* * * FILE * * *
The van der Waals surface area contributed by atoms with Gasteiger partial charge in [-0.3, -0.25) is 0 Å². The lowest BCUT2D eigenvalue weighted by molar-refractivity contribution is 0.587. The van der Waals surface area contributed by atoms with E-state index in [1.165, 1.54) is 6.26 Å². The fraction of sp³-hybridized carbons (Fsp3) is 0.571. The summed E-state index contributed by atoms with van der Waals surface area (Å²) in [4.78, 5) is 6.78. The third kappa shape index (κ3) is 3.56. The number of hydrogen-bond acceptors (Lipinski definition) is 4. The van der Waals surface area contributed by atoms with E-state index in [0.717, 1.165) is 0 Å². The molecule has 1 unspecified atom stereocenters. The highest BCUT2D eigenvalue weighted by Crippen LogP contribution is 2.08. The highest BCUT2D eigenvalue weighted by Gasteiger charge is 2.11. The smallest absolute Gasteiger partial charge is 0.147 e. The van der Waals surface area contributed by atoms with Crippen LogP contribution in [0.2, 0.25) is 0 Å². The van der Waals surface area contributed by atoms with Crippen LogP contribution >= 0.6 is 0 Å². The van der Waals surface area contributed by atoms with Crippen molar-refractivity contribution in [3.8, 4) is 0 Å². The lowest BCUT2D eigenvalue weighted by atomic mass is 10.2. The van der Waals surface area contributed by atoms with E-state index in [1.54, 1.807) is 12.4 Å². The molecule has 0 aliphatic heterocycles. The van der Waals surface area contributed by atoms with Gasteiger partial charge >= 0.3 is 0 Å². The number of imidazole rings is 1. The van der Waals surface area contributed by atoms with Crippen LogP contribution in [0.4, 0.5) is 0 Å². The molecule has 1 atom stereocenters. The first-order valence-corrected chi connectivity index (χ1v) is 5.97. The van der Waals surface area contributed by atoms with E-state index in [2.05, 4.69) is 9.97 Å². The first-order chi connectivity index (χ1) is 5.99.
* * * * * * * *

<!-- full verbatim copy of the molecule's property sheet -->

The van der Waals surface area contributed by atoms with Gasteiger partial charge in [-0.3, -0.25) is 0 Å². The lowest BCUT2D eigenvalue weighted by molar-refractivity contribution is 0.587. The van der Waals surface area contributed by atoms with E-state index in [1.165, 1.54) is 6.26 Å². The fraction of sp³-hybridized carbons (Fsp3) is 0.571. The summed E-state index contributed by atoms with van der Waals surface area (Å²) in [4.78, 5) is 6.78. The third kappa shape index (κ3) is 3.56. The number of hydrogen-bond acceptors (Lipinski definition) is 4. The van der Waals surface area contributed by atoms with E-state index in [0.717, 1.165) is 0 Å². The molecule has 1 unspecified atom stereocenters. The highest BCUT2D eigenvalue weighted by Crippen LogP contribution is 2.08. The highest BCUT2D eigenvalue weighted by Gasteiger charge is 2.11. The smallest absolute Gasteiger partial charge is 0.147 e. The van der Waals surface area contributed by atoms with Crippen LogP contribution in [0.2, 0.25) is 0 Å². The van der Waals surface area contributed by atoms with Crippen LogP contribution >= 0.6 is 0 Å². The van der Waals surface area contributed by atoms with Crippen molar-refractivity contribution in [3.8, 4) is 0 Å². The lowest BCUT2D eigenvalue weighted by atomic mass is 10.2. The van der Waals surface area contributed by atoms with E-state index in [1.54, 1.807) is 12.4 Å². The molecule has 0 aliphatic heterocycles. The van der Waals surface area contributed by atoms with Gasteiger partial charge >= 0.3 is 0 Å². The number of imidazole rings is 1. The van der Waals surface area contributed by atoms with Crippen LogP contribution in [0.4, 0.5) is 0 Å². The molecule has 1 atom stereocenters. The first-order valence-corrected chi connectivity index (χ1v) is 5.97. The van der Waals surface area contributed by atoms with E-state index in [2.05, 4.69) is 9.97 Å². The first-order chi connectivity index (χ1) is 5.99.